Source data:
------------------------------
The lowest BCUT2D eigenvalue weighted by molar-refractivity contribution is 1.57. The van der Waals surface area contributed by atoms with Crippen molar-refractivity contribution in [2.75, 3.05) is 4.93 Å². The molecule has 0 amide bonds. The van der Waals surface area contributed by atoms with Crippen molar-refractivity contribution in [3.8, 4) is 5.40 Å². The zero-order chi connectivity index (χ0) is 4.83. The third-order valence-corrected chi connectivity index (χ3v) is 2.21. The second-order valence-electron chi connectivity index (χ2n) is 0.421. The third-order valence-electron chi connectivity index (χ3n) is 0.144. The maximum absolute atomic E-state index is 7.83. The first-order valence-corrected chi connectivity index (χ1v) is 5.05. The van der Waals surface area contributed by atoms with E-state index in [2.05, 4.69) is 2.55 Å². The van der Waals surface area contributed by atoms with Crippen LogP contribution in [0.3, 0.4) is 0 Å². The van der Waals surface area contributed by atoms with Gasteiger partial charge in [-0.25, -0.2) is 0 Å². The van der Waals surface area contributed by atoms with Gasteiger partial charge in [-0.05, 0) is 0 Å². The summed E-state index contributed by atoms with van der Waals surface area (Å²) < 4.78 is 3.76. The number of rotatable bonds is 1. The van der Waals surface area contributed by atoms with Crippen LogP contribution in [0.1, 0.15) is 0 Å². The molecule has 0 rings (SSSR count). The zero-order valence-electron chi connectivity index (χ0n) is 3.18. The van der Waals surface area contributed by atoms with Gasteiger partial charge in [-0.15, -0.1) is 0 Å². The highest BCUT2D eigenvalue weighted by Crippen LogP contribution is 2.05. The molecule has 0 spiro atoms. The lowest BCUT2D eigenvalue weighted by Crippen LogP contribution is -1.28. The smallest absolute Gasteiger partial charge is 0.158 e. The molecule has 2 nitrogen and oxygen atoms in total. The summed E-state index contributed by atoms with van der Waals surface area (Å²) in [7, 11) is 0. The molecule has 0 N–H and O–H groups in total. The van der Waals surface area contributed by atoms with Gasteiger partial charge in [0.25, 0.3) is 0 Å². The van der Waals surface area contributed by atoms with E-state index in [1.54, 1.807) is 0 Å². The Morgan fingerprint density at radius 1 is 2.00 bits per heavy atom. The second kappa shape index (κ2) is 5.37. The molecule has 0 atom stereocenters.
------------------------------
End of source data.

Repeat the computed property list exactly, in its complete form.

The lowest BCUT2D eigenvalue weighted by molar-refractivity contribution is 1.57. The van der Waals surface area contributed by atoms with Crippen molar-refractivity contribution in [2.75, 3.05) is 4.93 Å². The molecule has 0 amide bonds. The van der Waals surface area contributed by atoms with Crippen molar-refractivity contribution in [3.8, 4) is 5.40 Å². The zero-order chi connectivity index (χ0) is 4.83. The third-order valence-corrected chi connectivity index (χ3v) is 2.21. The second-order valence-electron chi connectivity index (χ2n) is 0.421. The third-order valence-electron chi connectivity index (χ3n) is 0.144. The maximum absolute atomic E-state index is 7.83. The first-order valence-corrected chi connectivity index (χ1v) is 5.05. The van der Waals surface area contributed by atoms with E-state index in [2.05, 4.69) is 2.55 Å². The van der Waals surface area contributed by atoms with Crippen LogP contribution in [0.3, 0.4) is 0 Å². The van der Waals surface area contributed by atoms with Gasteiger partial charge in [-0.25, -0.2) is 0 Å². The van der Waals surface area contributed by atoms with Gasteiger partial charge in [-0.05, 0) is 0 Å². The summed E-state index contributed by atoms with van der Waals surface area (Å²) < 4.78 is 3.76. The number of rotatable bonds is 1. The van der Waals surface area contributed by atoms with Crippen LogP contribution in [0.1, 0.15) is 0 Å². The molecule has 0 rings (SSSR count). The zero-order valence-electron chi connectivity index (χ0n) is 3.18. The van der Waals surface area contributed by atoms with Gasteiger partial charge in [-0.15, -0.1) is 0 Å². The highest BCUT2D eigenvalue weighted by Crippen LogP contribution is 2.05. The molecule has 0 spiro atoms. The lowest BCUT2D eigenvalue weighted by Crippen LogP contribution is -1.28. The smallest absolute Gasteiger partial charge is 0.158 e. The molecule has 2 nitrogen and oxygen atoms in total. The summed E-state index contributed by atoms with van der Waals surface area (Å²) in [7, 11) is 0. The molecule has 0 N–H and O–H groups in total. The van der Waals surface area contributed by atoms with Gasteiger partial charge in [0.25, 0.3) is 0 Å². The van der Waals surface area contributed by atoms with E-state index in [1.54, 1.807) is 0 Å². The Morgan fingerprint density at radius 1 is 2.00 bits per heavy atom. The second kappa shape index (κ2) is 5.37. The molecule has 0 atom stereocenters.